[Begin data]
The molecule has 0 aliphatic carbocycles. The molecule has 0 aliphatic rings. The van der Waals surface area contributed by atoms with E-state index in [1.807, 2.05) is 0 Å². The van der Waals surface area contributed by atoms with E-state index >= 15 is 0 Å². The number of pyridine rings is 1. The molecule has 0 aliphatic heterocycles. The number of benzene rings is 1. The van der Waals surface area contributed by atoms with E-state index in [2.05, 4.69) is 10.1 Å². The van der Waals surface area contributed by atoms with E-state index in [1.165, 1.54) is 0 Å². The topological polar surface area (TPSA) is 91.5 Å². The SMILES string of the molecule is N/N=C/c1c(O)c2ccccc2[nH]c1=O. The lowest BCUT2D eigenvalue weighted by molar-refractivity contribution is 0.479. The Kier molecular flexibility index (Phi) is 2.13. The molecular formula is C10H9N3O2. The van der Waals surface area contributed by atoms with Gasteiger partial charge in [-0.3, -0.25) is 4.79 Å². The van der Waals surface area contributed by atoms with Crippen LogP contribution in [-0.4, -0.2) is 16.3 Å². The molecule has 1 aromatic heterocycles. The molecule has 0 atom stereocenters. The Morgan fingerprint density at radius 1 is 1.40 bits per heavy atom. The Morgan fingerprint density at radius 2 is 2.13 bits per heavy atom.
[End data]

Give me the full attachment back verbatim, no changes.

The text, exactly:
The molecule has 0 aliphatic carbocycles. The molecule has 0 aliphatic rings. The van der Waals surface area contributed by atoms with E-state index in [1.807, 2.05) is 0 Å². The van der Waals surface area contributed by atoms with E-state index >= 15 is 0 Å². The number of pyridine rings is 1. The molecule has 0 aliphatic heterocycles. The number of benzene rings is 1. The van der Waals surface area contributed by atoms with E-state index in [2.05, 4.69) is 10.1 Å². The van der Waals surface area contributed by atoms with E-state index in [1.165, 1.54) is 0 Å². The topological polar surface area (TPSA) is 91.5 Å². The SMILES string of the molecule is N/N=C/c1c(O)c2ccccc2[nH]c1=O. The lowest BCUT2D eigenvalue weighted by molar-refractivity contribution is 0.479. The Kier molecular flexibility index (Phi) is 2.13. The molecular formula is C10H9N3O2. The van der Waals surface area contributed by atoms with Gasteiger partial charge in [-0.3, -0.25) is 4.79 Å². The van der Waals surface area contributed by atoms with Crippen LogP contribution in [-0.4, -0.2) is 16.3 Å². The molecule has 1 aromatic heterocycles. The molecule has 0 atom stereocenters. The Morgan fingerprint density at radius 1 is 1.40 bits per heavy atom. The Morgan fingerprint density at radius 2 is 2.13 bits per heavy atom.